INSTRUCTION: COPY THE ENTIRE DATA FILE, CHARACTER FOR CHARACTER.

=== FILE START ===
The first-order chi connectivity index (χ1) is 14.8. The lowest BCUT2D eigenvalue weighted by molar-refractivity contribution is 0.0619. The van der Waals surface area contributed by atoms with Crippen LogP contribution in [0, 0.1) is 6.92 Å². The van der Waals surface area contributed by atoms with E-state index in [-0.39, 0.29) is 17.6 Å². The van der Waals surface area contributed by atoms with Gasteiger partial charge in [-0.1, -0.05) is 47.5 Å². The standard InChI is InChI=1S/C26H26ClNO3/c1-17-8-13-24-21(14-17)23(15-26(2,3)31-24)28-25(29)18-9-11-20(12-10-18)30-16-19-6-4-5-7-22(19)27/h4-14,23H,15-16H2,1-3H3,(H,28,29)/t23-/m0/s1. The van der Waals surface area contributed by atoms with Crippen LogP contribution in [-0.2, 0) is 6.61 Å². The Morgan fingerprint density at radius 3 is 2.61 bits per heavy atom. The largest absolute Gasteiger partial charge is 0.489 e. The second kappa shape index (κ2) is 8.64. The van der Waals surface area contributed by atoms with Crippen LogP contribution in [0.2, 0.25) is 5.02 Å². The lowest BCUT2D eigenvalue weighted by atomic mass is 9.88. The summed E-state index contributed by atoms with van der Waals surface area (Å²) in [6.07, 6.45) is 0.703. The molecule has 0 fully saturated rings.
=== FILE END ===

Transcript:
The first-order chi connectivity index (χ1) is 14.8. The lowest BCUT2D eigenvalue weighted by molar-refractivity contribution is 0.0619. The van der Waals surface area contributed by atoms with Crippen LogP contribution in [0, 0.1) is 6.92 Å². The van der Waals surface area contributed by atoms with E-state index in [-0.39, 0.29) is 17.6 Å². The van der Waals surface area contributed by atoms with Gasteiger partial charge in [-0.1, -0.05) is 47.5 Å². The standard InChI is InChI=1S/C26H26ClNO3/c1-17-8-13-24-21(14-17)23(15-26(2,3)31-24)28-25(29)18-9-11-20(12-10-18)30-16-19-6-4-5-7-22(19)27/h4-14,23H,15-16H2,1-3H3,(H,28,29)/t23-/m0/s1. The van der Waals surface area contributed by atoms with Crippen LogP contribution in [-0.2, 0) is 6.61 Å². The Morgan fingerprint density at radius 3 is 2.61 bits per heavy atom. The largest absolute Gasteiger partial charge is 0.489 e. The second kappa shape index (κ2) is 8.64. The van der Waals surface area contributed by atoms with Crippen LogP contribution in [0.2, 0.25) is 5.02 Å². The lowest BCUT2D eigenvalue weighted by atomic mass is 9.88. The summed E-state index contributed by atoms with van der Waals surface area (Å²) in [6.07, 6.45) is 0.703. The molecule has 0 fully saturated rings.